and the visitor centre is impressive. After buying a
ticket, a shuttlebus bring you to the actual site. It is
not as crowded as I feared, but of cause, you won't get
real close to the tall stones. Some light clouds passes
in front of the sun, and I try to capture the scenery.
Despite they only are about one third of the size I
expected, they are impressive. The entire area is
scatted with human constructions, although they only are
faint markings in the surface. The oldest one is
believed to be 10.000 years old. Some are just the holes
from huge poles, some are walkways, some
mounts, but all
thought to have some religious purpose. Or a UFO landing
site. Or a calendar. Maybe the ancient people just had a
wicked sense of humour?
Back at the visitor centre, I find a symbolic metal
casting, resembling one of the arches of the circle, and
it is going to be my England souvenir - I think.
Then the sun make me slowly sip a mug of tea before I
see the small, but real interesting and well made museum.
Next on the list is Longleat which is
both a safari park and a castle. I guess it will be too
late, but I'm only interested in the castle and the
gardens anyway. The large African animals ought to be
observed on the African savannah anyway - which I just
did some months ago. It seems like it is one ticket for
it all, and I don't feel like paying 33 pound.
At the entrance, I saw a sign pointing to the Caravan
Club's site. It is a long and narrow road, leading way
out in the lovely countryside. Cows, willows, ponds and
huge hills make up a great mosaic. When I finally make
it to the Caravan Club, I am bounced: Despite I actually
sleep in the car, I lack a kitchen. And they are strict
about their rules. But a private, nearby campsite might
be more tolerant,
I'm told. I get their calling card, but my GPS won't
negotiate. I have to gas anyway, and get some
directions. A road worker give some more, and I find
this little place, just as it start raining cats & dogs.
No reason to get out in that; I just start on the diary.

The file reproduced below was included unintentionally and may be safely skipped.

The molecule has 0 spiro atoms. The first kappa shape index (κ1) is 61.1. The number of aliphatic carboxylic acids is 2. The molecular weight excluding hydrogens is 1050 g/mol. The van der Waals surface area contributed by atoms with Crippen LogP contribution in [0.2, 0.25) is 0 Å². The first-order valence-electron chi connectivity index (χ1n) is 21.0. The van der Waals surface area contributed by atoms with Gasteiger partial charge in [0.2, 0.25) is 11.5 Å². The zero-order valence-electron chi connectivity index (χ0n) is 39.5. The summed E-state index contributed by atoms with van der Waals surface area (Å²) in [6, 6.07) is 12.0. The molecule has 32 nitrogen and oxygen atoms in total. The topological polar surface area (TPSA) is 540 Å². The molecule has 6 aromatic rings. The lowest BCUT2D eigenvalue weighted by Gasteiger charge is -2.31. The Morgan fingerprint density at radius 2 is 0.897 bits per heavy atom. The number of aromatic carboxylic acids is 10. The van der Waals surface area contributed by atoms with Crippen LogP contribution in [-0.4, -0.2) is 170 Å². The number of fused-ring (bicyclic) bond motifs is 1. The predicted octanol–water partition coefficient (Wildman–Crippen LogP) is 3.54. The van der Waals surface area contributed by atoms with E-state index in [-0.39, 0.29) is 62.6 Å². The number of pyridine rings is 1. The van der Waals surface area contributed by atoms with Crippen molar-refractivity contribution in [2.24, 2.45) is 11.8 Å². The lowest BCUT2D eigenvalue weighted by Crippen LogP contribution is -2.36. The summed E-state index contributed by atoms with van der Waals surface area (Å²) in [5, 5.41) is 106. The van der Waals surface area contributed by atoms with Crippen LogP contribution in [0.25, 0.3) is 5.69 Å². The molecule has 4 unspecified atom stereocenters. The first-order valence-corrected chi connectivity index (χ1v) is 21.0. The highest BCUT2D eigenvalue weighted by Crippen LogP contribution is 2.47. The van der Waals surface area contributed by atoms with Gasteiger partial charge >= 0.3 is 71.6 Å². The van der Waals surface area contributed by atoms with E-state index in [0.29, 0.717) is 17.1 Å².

Twelve pound for a parking lot and a hot shower. The
owner directs me to the local pub, and despite I still
have fresh? vegetables from home, I try it out. 20
minutes to opening, but I still have several experiences
from the day to write about.
When they open, I get a fantastic meal: Three different
"fake minced meat steaks", vegetables and fries with
several dips. I bring the computer, and work till after
dark, hoping I find back to the campsite. I had a plan
about making this diary breath - I still have to work on
13/5 I sleep fantastic; in a
mater of fact, I sleep eleven hours
undisturbed. I guess; I have made the blinds a bit too
good, and the sun is up before me. The first site of the
day is The Stourhead Garden and House. It is all created by
a banking family, the garden by the "second Henry",
known as the Magnificent.
It is a waste romantic garden with all it takes, in huge
amounts. Here are several lakes and ponds, a large cave, a
pantheon, a gothic cottage, a temple of Apollo, a
cascade, a temple of Flora, an obelisk and a Palladian
bridge. All scattered over a large, hilly area, filled
with flowering bushes and trees. And many like the
Rhododendron are flowering right now. I almost have it
all to my self, along with the warm sun. The wind, on
the other hand, is real crisp in the mornings.
It is an amassing experience, and all the trees and
plants in general
are as pretty as they get. Now I kind
of understand what the intentions with the other gardens
around the world I have seen was. It is a bit strange to
see the "real thing" here. Both the buildings, the
gardens and more, which I only have experienced in the
On the way out, the old church offers some great
After having seen the garden in the
recommended anti-clockwise direction, I head back to the
entrance to have look at their plant sale and get
a cup of tea along with a coffee-walnut cake. Then the